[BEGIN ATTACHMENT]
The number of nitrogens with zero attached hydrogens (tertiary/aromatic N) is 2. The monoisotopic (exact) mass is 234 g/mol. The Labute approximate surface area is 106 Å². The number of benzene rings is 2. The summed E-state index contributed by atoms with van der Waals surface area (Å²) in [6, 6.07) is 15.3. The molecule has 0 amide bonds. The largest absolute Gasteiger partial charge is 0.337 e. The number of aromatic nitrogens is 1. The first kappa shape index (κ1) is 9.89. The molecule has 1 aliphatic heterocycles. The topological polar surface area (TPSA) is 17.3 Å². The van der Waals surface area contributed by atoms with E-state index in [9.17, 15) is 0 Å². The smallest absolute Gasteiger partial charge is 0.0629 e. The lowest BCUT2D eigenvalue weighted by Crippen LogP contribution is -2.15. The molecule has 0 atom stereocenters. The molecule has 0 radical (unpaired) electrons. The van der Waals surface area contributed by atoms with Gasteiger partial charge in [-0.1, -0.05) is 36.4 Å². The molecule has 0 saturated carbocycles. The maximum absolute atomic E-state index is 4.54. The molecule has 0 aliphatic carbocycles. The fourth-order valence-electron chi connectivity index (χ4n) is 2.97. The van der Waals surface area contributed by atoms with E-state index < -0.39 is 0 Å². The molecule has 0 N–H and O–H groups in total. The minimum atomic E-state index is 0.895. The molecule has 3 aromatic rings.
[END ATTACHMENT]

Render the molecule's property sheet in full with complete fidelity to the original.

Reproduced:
The number of nitrogens with zero attached hydrogens (tertiary/aromatic N) is 2. The monoisotopic (exact) mass is 234 g/mol. The Labute approximate surface area is 106 Å². The number of benzene rings is 2. The summed E-state index contributed by atoms with van der Waals surface area (Å²) in [6, 6.07) is 15.3. The molecule has 0 amide bonds. The largest absolute Gasteiger partial charge is 0.337 e. The number of aromatic nitrogens is 1. The first kappa shape index (κ1) is 9.89. The molecule has 1 aliphatic heterocycles. The topological polar surface area (TPSA) is 17.3 Å². The van der Waals surface area contributed by atoms with E-state index in [9.17, 15) is 0 Å². The smallest absolute Gasteiger partial charge is 0.0629 e. The lowest BCUT2D eigenvalue weighted by Crippen LogP contribution is -2.15. The molecule has 0 atom stereocenters. The molecule has 0 radical (unpaired) electrons. The van der Waals surface area contributed by atoms with Gasteiger partial charge in [-0.1, -0.05) is 36.4 Å². The molecule has 0 saturated carbocycles. The maximum absolute atomic E-state index is 4.54. The molecule has 0 aliphatic carbocycles. The fourth-order valence-electron chi connectivity index (χ4n) is 2.97. The van der Waals surface area contributed by atoms with E-state index < -0.39 is 0 Å². The molecule has 0 N–H and O–H groups in total. The minimum atomic E-state index is 0.895. The molecule has 3 aromatic rings.